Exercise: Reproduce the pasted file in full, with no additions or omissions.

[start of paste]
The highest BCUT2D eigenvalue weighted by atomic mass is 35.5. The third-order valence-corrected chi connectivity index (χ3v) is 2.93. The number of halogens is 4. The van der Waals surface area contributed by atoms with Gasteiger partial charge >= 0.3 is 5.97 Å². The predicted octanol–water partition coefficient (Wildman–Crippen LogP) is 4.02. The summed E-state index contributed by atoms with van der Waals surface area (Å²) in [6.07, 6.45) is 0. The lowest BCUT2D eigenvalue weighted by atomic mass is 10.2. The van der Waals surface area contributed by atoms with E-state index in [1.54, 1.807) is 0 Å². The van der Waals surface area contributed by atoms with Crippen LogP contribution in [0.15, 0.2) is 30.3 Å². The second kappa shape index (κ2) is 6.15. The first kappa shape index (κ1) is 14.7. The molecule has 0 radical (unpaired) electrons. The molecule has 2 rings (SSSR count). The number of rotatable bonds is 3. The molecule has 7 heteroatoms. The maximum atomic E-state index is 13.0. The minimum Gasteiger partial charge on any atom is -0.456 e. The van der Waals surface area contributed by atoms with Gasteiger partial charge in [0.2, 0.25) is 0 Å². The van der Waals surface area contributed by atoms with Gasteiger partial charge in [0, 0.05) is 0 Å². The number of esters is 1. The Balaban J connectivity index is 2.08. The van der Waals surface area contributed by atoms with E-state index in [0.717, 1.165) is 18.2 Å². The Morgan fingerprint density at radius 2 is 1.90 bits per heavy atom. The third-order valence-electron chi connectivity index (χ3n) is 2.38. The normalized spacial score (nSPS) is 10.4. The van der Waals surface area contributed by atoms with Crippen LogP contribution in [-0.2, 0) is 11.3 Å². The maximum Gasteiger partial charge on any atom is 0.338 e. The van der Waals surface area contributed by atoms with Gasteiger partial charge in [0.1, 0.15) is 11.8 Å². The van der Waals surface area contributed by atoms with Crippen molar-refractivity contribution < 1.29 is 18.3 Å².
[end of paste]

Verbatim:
The highest BCUT2D eigenvalue weighted by atomic mass is 35.5. The third-order valence-corrected chi connectivity index (χ3v) is 2.93. The number of halogens is 4. The van der Waals surface area contributed by atoms with Gasteiger partial charge >= 0.3 is 5.97 Å². The predicted octanol–water partition coefficient (Wildman–Crippen LogP) is 4.02. The summed E-state index contributed by atoms with van der Waals surface area (Å²) in [6.07, 6.45) is 0. The lowest BCUT2D eigenvalue weighted by atomic mass is 10.2. The van der Waals surface area contributed by atoms with E-state index in [1.54, 1.807) is 0 Å². The van der Waals surface area contributed by atoms with Crippen LogP contribution in [0.15, 0.2) is 30.3 Å². The second kappa shape index (κ2) is 6.15. The first kappa shape index (κ1) is 14.7. The molecule has 0 radical (unpaired) electrons. The molecule has 2 rings (SSSR count). The number of rotatable bonds is 3. The molecule has 7 heteroatoms. The maximum atomic E-state index is 13.0. The minimum Gasteiger partial charge on any atom is -0.456 e. The van der Waals surface area contributed by atoms with Gasteiger partial charge in [0.2, 0.25) is 0 Å². The van der Waals surface area contributed by atoms with Gasteiger partial charge in [0, 0.05) is 0 Å². The number of esters is 1. The Balaban J connectivity index is 2.08. The van der Waals surface area contributed by atoms with E-state index in [0.717, 1.165) is 18.2 Å². The Morgan fingerprint density at radius 2 is 1.90 bits per heavy atom. The third-order valence-electron chi connectivity index (χ3n) is 2.38. The normalized spacial score (nSPS) is 10.4. The van der Waals surface area contributed by atoms with Crippen LogP contribution in [-0.2, 0) is 11.3 Å². The maximum Gasteiger partial charge on any atom is 0.338 e. The van der Waals surface area contributed by atoms with Gasteiger partial charge in [0.1, 0.15) is 11.8 Å². The van der Waals surface area contributed by atoms with Crippen molar-refractivity contribution < 1.29 is 18.3 Å².